Neil Diamond is one of the most beloved and best-selling musicians of all time, with classic songs like “Sweet Caroline,” “Cracklin’ Rosie,” “Cherry, Cherry,” and “Song Sung Blue.”
The singer-songwriter delighted audiences with live performances for decades — but his successful concert touring career came to an end in 2018, after Diamond was diagnosed with Parkinson’s disease.
In a recent interview, the 82-year-old musician opened up about finally coming to terms with the disease.
Speaking with CBS Sunday Morning, Diamond revealed it took some time to process his Parkinson’s diagnosis.
“In a sense, I was in denial for the first year or two,” Diamond said. “When the doctor told me what it was, I was just not ready to accept it. I said, ‘Oh, okay. I’ll see you, you know, whenever you wanna see me. But I have work to do, so I’ll see you later.’”
In 2017, Diamond toured the United States and Europe as part of his 50th Anniversary tour. But in 2018, he announced he was canceling the upcoming Australia and New Zealand leg of the tour, saying Parkinson’s had made it too difficult to continue touring.
“It is with great reluctance and disappointment that I announce my retirement from concert touring. I have been so honored to bring my shows to the public for the past 50 years,” Diamond said in a press release at the time.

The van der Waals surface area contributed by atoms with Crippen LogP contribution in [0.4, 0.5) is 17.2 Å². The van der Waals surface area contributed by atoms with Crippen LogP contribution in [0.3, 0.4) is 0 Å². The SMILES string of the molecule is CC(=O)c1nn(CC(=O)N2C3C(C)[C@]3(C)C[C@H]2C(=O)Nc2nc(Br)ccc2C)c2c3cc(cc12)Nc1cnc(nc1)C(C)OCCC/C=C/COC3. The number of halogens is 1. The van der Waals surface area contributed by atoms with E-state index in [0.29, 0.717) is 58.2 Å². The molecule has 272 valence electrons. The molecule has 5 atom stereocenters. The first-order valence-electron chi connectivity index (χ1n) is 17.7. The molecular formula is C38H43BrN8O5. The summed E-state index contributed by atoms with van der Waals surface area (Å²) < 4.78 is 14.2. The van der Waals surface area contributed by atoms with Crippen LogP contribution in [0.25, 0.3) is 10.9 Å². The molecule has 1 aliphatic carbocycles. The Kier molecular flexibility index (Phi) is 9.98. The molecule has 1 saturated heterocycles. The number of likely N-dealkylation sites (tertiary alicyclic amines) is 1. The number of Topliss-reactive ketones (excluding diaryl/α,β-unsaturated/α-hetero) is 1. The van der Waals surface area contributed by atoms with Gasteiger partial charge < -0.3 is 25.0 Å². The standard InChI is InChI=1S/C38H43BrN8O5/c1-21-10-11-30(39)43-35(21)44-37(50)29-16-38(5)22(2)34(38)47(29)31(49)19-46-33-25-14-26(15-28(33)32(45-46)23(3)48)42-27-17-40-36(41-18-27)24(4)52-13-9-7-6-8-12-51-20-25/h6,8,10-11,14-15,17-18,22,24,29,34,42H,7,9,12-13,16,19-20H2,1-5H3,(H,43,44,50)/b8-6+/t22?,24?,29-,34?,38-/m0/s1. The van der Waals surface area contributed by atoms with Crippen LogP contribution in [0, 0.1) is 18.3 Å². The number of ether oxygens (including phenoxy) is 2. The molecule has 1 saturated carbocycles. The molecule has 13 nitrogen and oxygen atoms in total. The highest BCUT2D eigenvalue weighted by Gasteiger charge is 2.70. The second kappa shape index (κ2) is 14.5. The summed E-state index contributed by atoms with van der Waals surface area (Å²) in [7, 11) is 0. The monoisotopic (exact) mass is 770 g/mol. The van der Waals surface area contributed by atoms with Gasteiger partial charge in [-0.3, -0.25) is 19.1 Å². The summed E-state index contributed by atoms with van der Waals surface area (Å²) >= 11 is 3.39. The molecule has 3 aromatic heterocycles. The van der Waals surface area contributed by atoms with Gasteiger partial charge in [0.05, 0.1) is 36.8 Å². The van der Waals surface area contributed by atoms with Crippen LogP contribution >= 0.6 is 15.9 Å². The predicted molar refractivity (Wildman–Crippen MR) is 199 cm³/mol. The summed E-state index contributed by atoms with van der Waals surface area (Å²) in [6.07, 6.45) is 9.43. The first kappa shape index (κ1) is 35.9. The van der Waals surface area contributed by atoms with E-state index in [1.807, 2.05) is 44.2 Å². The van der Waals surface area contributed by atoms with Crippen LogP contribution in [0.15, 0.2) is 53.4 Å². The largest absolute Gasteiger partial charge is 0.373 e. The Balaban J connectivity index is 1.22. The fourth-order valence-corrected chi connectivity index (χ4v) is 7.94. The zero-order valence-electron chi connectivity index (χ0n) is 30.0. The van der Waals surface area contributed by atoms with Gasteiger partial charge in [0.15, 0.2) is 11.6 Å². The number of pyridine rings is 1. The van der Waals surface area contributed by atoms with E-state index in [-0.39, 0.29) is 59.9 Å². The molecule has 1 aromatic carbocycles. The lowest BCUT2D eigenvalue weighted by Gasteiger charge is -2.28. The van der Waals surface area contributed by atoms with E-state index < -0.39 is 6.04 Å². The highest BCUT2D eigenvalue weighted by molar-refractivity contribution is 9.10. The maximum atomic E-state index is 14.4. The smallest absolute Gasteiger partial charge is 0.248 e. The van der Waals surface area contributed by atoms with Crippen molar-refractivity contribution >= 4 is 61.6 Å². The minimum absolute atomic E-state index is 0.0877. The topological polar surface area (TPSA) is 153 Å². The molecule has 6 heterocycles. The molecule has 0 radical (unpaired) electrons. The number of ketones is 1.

Diamond told CBS that it was “very hard” to give up touring, and it has taken him a lot of time and work to fully accept his diagnosis and retirement. But the musician said “in the last few weeks” he’s finally made peace with it.
“Somehow a calm has moved [into] the hurricane of my life, and things have gotten very quiet, as quiet as this recording studio,” Diamond said. “And I like it. I find that I like myself better. I’m easier on people, I’m easier on myself. And the beat goes on, and it will go on long after I’m gone.”
Though Neil Diamond is retired from performing, he remains very popular with fans around the world. A biographical stage musical about his life, A Beautiful Noise, is currently playing on Broadway, and Diamond called it “absolutely wonderful” and “a dream come true.”
“This show was part of my psychotherapy. And it hurt. I didn’t like looking at myself in many of the scenes,” he admitted to CBS.
Fans who attended the premiere of that show last year got a very special surprise: Diamond himself performed “Sweet Caroline” during the curtain call.
And in June 2022, Diamond performed “Sweet Caroline” at a Boston Red Sox game. The song is a nightly tradition at Fenway Park.
Though Parkinson’s has forced him to stop touring, it’s clear that Neil Diamond can still sing and is still happy to give his all in rare appearances — and audiences love it.
Parkinson’s disease is a very challenging diagnosis, but we’re happy to see that Neil Diamond has made peace with it.
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